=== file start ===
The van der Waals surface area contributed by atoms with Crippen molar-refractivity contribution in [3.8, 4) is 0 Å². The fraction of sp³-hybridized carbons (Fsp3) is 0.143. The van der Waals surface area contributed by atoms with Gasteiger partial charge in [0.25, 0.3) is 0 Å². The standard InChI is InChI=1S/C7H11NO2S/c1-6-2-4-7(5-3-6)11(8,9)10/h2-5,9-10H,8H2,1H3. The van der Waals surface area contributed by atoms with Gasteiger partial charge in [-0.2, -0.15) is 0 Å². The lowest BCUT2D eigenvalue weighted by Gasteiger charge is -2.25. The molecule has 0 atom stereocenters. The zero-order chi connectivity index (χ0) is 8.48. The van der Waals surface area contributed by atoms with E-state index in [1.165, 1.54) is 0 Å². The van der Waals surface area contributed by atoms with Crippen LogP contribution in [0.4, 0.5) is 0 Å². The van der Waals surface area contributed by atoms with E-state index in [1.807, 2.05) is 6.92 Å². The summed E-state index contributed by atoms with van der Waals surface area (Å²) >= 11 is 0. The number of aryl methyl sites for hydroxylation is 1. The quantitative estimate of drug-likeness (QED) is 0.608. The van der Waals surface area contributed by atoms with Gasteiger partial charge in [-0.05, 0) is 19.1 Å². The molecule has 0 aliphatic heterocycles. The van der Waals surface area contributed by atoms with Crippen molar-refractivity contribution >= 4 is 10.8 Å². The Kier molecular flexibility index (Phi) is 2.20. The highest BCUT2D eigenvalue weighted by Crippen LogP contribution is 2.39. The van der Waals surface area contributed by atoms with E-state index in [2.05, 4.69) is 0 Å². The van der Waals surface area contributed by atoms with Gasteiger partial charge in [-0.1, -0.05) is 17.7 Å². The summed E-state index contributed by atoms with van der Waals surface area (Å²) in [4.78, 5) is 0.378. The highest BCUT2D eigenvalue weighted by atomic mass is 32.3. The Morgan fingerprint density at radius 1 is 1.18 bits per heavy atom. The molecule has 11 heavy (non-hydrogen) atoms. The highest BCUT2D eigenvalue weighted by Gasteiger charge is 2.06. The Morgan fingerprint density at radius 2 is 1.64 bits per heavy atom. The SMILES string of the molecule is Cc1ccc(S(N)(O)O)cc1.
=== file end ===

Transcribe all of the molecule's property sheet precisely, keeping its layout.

The van der Waals surface area contributed by atoms with Crippen molar-refractivity contribution in [3.8, 4) is 0 Å². The fraction of sp³-hybridized carbons (Fsp3) is 0.143. The van der Waals surface area contributed by atoms with Gasteiger partial charge in [0.25, 0.3) is 0 Å². The standard InChI is InChI=1S/C7H11NO2S/c1-6-2-4-7(5-3-6)11(8,9)10/h2-5,9-10H,8H2,1H3. The van der Waals surface area contributed by atoms with Gasteiger partial charge in [-0.2, -0.15) is 0 Å². The lowest BCUT2D eigenvalue weighted by Gasteiger charge is -2.25. The molecule has 0 atom stereocenters. The zero-order chi connectivity index (χ0) is 8.48. The van der Waals surface area contributed by atoms with E-state index in [1.165, 1.54) is 0 Å². The van der Waals surface area contributed by atoms with Crippen LogP contribution in [0.4, 0.5) is 0 Å². The van der Waals surface area contributed by atoms with E-state index in [1.807, 2.05) is 6.92 Å². The summed E-state index contributed by atoms with van der Waals surface area (Å²) >= 11 is 0. The number of aryl methyl sites for hydroxylation is 1. The quantitative estimate of drug-likeness (QED) is 0.608. The van der Waals surface area contributed by atoms with Gasteiger partial charge in [-0.05, 0) is 19.1 Å². The molecule has 0 aliphatic heterocycles. The van der Waals surface area contributed by atoms with Crippen molar-refractivity contribution >= 4 is 10.8 Å². The Kier molecular flexibility index (Phi) is 2.20. The highest BCUT2D eigenvalue weighted by Crippen LogP contribution is 2.39. The van der Waals surface area contributed by atoms with E-state index in [2.05, 4.69) is 0 Å². The van der Waals surface area contributed by atoms with Gasteiger partial charge in [-0.1, -0.05) is 17.7 Å². The summed E-state index contributed by atoms with van der Waals surface area (Å²) in [4.78, 5) is 0.378. The highest BCUT2D eigenvalue weighted by atomic mass is 32.3. The Morgan fingerprint density at radius 1 is 1.18 bits per heavy atom. The molecule has 11 heavy (non-hydrogen) atoms. The highest BCUT2D eigenvalue weighted by Gasteiger charge is 2.06. The Morgan fingerprint density at radius 2 is 1.64 bits per heavy atom. The SMILES string of the molecule is Cc1ccc(S(N)(O)O)cc1.